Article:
Exploring the early skate culture of Farnborough…
The post-boom years for skateboarding were a very strange time. During these ‘Wilderness Years’, the rise of BMX had gripped the nation’s youth and skateboarding appeared to be relegated to the past.
Despite feeling like outsiders skaters still felt part of a very special club. One with its own rules, language and culture. As with any culture, it’s always a challenge to go beyond your boundaries – and with word of a new ramp based outside of London, it seemed like a good time to play tourist.
At this juncture, it should be said that there was a strong territorial element to skateboarding. It was loose and flexible element, but it often gave rise to withering commentary between disparate groups.
The Brighton Boys stayed in Brighton (where they belonged), the London Boys thought they were better than anyone else (if they deigned to talk to you to begin with), Skate News, the esteemed organ of the ESA, featured scathing attacks from the Scottish contingent on issues such as who was actually responsible for bringing Caballero and McGill to the UK to begin with (they could often be a temperamental bunch, which is why I was always careful not to say anything that could insult the Scotch…). The only rough geographical demographic that appeared to stay out of any debates appeared to be everyone to the southwest.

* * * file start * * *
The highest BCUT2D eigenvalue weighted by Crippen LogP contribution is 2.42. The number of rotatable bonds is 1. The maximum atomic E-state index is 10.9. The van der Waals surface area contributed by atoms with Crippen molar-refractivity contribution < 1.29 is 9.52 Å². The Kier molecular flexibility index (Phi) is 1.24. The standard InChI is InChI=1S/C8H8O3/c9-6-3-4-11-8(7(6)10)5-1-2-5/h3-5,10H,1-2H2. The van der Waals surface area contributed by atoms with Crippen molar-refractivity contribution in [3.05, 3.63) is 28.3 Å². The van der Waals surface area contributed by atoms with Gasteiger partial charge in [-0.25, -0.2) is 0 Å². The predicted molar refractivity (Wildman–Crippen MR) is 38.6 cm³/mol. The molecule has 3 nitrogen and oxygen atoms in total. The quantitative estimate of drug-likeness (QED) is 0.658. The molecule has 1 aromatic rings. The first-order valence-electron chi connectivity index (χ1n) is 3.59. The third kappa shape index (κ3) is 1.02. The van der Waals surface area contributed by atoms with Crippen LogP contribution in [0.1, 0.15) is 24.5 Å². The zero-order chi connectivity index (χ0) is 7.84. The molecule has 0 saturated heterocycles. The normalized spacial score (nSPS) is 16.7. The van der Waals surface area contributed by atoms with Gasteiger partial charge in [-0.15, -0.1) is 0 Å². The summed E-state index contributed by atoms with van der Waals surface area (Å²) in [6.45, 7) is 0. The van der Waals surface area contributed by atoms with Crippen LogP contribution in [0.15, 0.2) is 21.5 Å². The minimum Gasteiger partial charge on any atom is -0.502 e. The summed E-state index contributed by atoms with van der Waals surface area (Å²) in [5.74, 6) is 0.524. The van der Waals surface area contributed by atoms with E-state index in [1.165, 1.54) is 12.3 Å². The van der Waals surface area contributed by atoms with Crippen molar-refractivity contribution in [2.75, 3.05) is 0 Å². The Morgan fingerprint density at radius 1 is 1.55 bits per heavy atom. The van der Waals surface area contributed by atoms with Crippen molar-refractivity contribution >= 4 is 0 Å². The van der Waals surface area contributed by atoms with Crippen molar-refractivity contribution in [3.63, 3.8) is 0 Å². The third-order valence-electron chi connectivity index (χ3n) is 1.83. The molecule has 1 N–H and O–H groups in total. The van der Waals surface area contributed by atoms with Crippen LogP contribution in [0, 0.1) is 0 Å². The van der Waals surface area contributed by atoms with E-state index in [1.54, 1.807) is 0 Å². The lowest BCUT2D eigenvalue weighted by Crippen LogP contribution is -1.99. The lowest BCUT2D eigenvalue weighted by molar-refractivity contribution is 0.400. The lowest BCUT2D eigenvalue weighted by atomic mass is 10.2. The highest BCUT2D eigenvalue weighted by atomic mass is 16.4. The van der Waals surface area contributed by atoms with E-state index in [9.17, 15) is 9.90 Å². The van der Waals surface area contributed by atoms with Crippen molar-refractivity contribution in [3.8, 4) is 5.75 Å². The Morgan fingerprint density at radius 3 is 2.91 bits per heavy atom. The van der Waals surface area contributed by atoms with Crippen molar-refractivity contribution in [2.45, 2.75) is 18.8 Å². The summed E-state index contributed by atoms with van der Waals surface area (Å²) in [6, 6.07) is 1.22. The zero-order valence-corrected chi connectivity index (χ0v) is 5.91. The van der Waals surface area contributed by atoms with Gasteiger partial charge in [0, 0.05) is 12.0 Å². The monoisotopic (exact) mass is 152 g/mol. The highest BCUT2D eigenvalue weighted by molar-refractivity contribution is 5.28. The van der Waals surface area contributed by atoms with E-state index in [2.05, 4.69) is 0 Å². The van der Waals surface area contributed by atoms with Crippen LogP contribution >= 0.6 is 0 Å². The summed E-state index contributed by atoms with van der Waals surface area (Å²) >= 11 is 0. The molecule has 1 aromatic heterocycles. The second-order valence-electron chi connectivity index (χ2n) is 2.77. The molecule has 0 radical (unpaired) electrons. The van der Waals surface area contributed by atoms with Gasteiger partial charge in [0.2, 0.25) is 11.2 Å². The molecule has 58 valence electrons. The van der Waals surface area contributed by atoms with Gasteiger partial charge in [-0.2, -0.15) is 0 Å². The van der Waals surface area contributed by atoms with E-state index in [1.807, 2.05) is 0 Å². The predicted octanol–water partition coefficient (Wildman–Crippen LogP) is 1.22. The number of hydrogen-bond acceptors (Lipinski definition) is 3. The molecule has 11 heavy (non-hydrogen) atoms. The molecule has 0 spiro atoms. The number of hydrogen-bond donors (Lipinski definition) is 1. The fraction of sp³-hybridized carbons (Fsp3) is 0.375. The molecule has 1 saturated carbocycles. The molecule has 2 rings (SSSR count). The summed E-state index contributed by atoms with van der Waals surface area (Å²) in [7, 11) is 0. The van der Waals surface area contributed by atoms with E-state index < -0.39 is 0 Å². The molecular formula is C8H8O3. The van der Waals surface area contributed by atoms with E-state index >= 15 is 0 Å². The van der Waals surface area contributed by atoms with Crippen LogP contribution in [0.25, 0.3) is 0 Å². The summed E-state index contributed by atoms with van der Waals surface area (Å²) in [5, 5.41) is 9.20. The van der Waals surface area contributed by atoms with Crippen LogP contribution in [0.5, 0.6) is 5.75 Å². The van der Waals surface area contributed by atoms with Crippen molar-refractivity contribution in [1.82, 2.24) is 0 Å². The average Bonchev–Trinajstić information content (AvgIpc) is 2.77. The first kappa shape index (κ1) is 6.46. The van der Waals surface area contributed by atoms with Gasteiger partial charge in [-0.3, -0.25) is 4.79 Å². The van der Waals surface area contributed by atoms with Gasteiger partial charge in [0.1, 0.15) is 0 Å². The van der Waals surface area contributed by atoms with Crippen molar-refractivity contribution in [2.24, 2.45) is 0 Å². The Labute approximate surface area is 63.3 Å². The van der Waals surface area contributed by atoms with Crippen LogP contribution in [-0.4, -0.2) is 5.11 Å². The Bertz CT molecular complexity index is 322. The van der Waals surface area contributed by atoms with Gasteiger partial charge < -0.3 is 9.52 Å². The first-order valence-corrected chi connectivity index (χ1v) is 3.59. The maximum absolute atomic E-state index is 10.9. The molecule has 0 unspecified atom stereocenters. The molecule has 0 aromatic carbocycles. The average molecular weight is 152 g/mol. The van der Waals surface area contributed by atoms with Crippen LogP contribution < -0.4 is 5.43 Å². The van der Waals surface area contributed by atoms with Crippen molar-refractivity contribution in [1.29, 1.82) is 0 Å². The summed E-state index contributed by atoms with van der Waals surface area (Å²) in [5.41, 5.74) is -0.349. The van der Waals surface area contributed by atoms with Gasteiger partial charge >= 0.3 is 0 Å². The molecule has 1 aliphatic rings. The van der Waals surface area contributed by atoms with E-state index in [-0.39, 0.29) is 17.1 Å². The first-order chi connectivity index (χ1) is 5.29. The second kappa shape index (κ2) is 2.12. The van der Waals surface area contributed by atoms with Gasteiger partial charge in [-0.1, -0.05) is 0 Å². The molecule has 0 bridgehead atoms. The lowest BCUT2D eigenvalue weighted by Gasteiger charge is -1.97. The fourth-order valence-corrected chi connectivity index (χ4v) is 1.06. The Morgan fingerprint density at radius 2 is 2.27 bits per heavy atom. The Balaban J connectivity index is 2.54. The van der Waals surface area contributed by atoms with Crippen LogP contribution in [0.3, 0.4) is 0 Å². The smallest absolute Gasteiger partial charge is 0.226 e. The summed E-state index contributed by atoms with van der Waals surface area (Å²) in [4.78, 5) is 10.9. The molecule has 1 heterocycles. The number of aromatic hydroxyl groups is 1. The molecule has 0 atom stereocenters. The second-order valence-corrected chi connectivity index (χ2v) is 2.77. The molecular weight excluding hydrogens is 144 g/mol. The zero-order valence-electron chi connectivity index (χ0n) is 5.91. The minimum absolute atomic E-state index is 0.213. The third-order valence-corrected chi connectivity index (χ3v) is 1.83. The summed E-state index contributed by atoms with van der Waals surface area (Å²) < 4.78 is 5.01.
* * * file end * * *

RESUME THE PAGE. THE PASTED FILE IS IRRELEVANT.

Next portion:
Certainly Farnborough had a much more relaxed atmosphere than, say, Crystal Palace. Here, you were less likely to get beaten up for walking down the road (without express written permission).
Farnborough’s half pipe, in its original incarnation, was smaller than Crystal Palace and was a decidedly rough affair. But it also boasted proper stone coping slabs, although no platforms – which made it quite intimidating to do lip tricks.
Located in a pedestrianised area near a shopping precinct, a sports centre and a library, it looked oddly out of place. Most skate locations tend to be isolated to allow for noise – and to avoid any stray boards locating themselves in the heads of passers-by. Unfortunately this still happened on occasion, which was tragic (and yet also produced big laughs at the same time).
1983 seemed to be like an endless summer with a constant influx of new influences and new music. Crystal Palace had served as a good introduction to a broad selection of music for me, which included my first exposure to bands like The Cure. The combination of pop and whimsy that The Cure employed so well (on tracks such as ‘The Love Cats’) intrigued me enough to snap up a copy of Japanese Whispers – a compilation album that pulled in many of The Cure’s early singles.